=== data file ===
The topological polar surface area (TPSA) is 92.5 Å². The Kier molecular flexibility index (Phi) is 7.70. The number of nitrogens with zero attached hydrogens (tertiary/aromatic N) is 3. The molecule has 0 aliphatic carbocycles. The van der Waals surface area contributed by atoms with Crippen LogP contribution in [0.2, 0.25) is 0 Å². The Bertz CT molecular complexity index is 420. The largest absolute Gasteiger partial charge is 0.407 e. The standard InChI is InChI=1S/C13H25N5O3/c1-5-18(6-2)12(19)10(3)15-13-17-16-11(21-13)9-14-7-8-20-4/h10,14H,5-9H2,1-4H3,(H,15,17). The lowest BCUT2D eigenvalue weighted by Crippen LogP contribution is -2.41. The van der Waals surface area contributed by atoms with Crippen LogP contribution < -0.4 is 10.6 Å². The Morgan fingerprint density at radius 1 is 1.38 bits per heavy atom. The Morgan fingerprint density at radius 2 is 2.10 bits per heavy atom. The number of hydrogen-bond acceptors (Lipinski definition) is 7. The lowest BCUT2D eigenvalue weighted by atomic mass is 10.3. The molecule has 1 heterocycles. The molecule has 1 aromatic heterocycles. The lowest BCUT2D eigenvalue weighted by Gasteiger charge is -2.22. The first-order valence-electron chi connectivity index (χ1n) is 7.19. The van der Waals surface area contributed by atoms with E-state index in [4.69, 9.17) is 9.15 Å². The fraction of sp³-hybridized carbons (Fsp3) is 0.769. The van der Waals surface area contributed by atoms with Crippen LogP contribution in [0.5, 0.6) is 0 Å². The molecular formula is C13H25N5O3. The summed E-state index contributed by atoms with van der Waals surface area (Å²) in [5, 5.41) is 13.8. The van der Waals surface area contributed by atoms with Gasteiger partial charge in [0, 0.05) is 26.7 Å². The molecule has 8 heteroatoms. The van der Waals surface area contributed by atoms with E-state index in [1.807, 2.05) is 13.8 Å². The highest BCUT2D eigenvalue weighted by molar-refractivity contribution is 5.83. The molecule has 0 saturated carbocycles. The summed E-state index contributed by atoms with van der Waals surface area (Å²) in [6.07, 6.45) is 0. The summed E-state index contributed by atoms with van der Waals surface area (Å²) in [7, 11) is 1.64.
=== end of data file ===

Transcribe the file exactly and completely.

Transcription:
The topological polar surface area (TPSA) is 92.5 Å². The Kier molecular flexibility index (Phi) is 7.70. The number of nitrogens with zero attached hydrogens (tertiary/aromatic N) is 3. The molecule has 0 aliphatic carbocycles. The van der Waals surface area contributed by atoms with Crippen LogP contribution in [0.2, 0.25) is 0 Å². The Bertz CT molecular complexity index is 420. The largest absolute Gasteiger partial charge is 0.407 e. The standard InChI is InChI=1S/C13H25N5O3/c1-5-18(6-2)12(19)10(3)15-13-17-16-11(21-13)9-14-7-8-20-4/h10,14H,5-9H2,1-4H3,(H,15,17). The lowest BCUT2D eigenvalue weighted by Crippen LogP contribution is -2.41. The van der Waals surface area contributed by atoms with Crippen LogP contribution < -0.4 is 10.6 Å². The Morgan fingerprint density at radius 1 is 1.38 bits per heavy atom. The Morgan fingerprint density at radius 2 is 2.10 bits per heavy atom. The number of hydrogen-bond acceptors (Lipinski definition) is 7. The lowest BCUT2D eigenvalue weighted by atomic mass is 10.3. The molecule has 1 heterocycles. The molecule has 1 aromatic heterocycles. The lowest BCUT2D eigenvalue weighted by Gasteiger charge is -2.22. The first-order valence-electron chi connectivity index (χ1n) is 7.19. The van der Waals surface area contributed by atoms with E-state index in [4.69, 9.17) is 9.15 Å². The fraction of sp³-hybridized carbons (Fsp3) is 0.769. The van der Waals surface area contributed by atoms with Crippen LogP contribution in [0.5, 0.6) is 0 Å². The molecular formula is C13H25N5O3. The summed E-state index contributed by atoms with van der Waals surface area (Å²) in [5, 5.41) is 13.8. The van der Waals surface area contributed by atoms with Gasteiger partial charge in [0, 0.05) is 26.7 Å². The molecule has 8 heteroatoms. The van der Waals surface area contributed by atoms with E-state index in [1.807, 2.05) is 13.8 Å². The highest BCUT2D eigenvalue weighted by molar-refractivity contribution is 5.83. The molecule has 0 saturated carbocycles. The summed E-state index contributed by atoms with van der Waals surface area (Å²) in [6.07, 6.45) is 0. The summed E-state index contributed by atoms with van der Waals surface area (Å²) in [7, 11) is 1.64.